Promising filmmakers making their debut at the Sundance Film Festival have traditionally been confronted with a choice between two career paths: Continue cobbling together micro-budgets and remain cult icons, or make the leap to big-budget studio pictures.

But while directors, producers and distributors here argue about the changing definition of an independent film, a new path for filmmakers is emerging: They can become “mainstream independents.”

At this year’s Sundance fest, which ended Jan. 28, hot competition pic “The Brothers McMullen” was partially financed by Fox Searchlight Pictures. And the writer-director-star of the Long Island drama already has a deal for his next feature film with the same arthouse shingle.

Meanwhile, sophomore director Nick Gomez’s competition pic “New Jersey Drive” was financed by Gramercy Pictures – as was Wallace Wolodarsky’s “Cold Blooded.” Wolodarsky’s dark comedy also was partially financed by the producers responsible for New Line Cinema’s “Dumb and Dumber.”

Another sign of the merger between mainstream and arthouse: It’s getting harder to tell the difference between independent film producers and studio executives. MGM/UA production VP Jeff Kleeman is an active member of the Independent Feature Project and a devotee of arthouse product. Veteran independent producer Mike Nozick recently was tapped to run Robert Redford’s production company at Disney. The Samuel Goldwyn Co.’s John Manulis was an independent producer, whose pic “The Basketball Diaries” was acquired by New Line Cinema and premiered at this year’s Sundance.

With the studios and mini-majors increasingly throwing money at quirky filmmakers, this year’s class of Sundance directors is optimistic: They will have the opportunity to make personal films and not be consigned to starve in the East Village.

Will there be enough screens for all those little films? And will filmmakers unwittingly censor themselves as they try to make more accessible films?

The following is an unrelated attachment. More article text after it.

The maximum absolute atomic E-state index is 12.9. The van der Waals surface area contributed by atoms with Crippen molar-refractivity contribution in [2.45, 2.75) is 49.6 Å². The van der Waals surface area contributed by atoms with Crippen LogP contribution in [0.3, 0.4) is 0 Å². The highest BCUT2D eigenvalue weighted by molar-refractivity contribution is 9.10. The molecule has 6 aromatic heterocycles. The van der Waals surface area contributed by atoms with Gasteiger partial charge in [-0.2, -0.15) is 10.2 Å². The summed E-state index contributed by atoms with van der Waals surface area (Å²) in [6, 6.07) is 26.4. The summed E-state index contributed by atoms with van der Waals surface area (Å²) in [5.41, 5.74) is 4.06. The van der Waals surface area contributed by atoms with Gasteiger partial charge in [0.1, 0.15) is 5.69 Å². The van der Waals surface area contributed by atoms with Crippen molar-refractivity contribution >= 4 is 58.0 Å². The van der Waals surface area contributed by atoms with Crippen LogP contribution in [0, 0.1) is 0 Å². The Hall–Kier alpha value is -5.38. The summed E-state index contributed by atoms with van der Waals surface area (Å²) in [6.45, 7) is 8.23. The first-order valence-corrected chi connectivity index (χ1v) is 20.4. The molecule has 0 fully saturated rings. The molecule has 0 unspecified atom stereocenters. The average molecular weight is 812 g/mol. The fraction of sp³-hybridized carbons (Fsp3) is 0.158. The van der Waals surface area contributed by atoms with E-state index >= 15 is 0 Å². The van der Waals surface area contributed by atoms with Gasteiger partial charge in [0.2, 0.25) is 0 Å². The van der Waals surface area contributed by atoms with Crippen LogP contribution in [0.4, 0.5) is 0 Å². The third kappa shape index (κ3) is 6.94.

“All these new resources are often perceived as negatives, as selling out, as commercialism,” says Sundance director of programming Geoffrey Gilmore. “But what we’re watching is a bit like what happened with alternative music a few years ago. Once record companies started embracing and releasing music that was fairly accessible and simply unknown to the general public, the public began embracing bands that were once considered too way-out by distributors.”

Those new resources manifested themselves at the festival in the form of cellular phones, supermodels and talent agency feuds for emerging directors.

After a churlish Hollywood producer refused to turn his cellular phone off during a screening, theater managers had to instruct moviegoers to refrain from making calls during screenings. Despite the warning, one exec took a call during an afternoon screening, shouting, “Hey, this is important. This is business!” as fellow filmgoers jeered and hooted.

One major indie distrib cursed a local theater manager when he was denied access to a sold-out screening. He concluded his soliloquy by asking for the man’s name and threatening to have him fired.

Supermodels Naomi Campbell and Linda Evangelista jetted in to generate some heat for the documentary “Unzipped.” Fine Line Features ended up acquiring Douglas Keeve’s look at designer Isaac Mizrahi. Music legend Brian Wilson lent some harmony to the fest when he arrived halfway through to support Don Was’ docu about him.

More than 25% of the films here had distribution going into the fest, and only a handful of dramatic filmmakers lacked a Hollywood agent at the fest’s outset – a marked change from years past.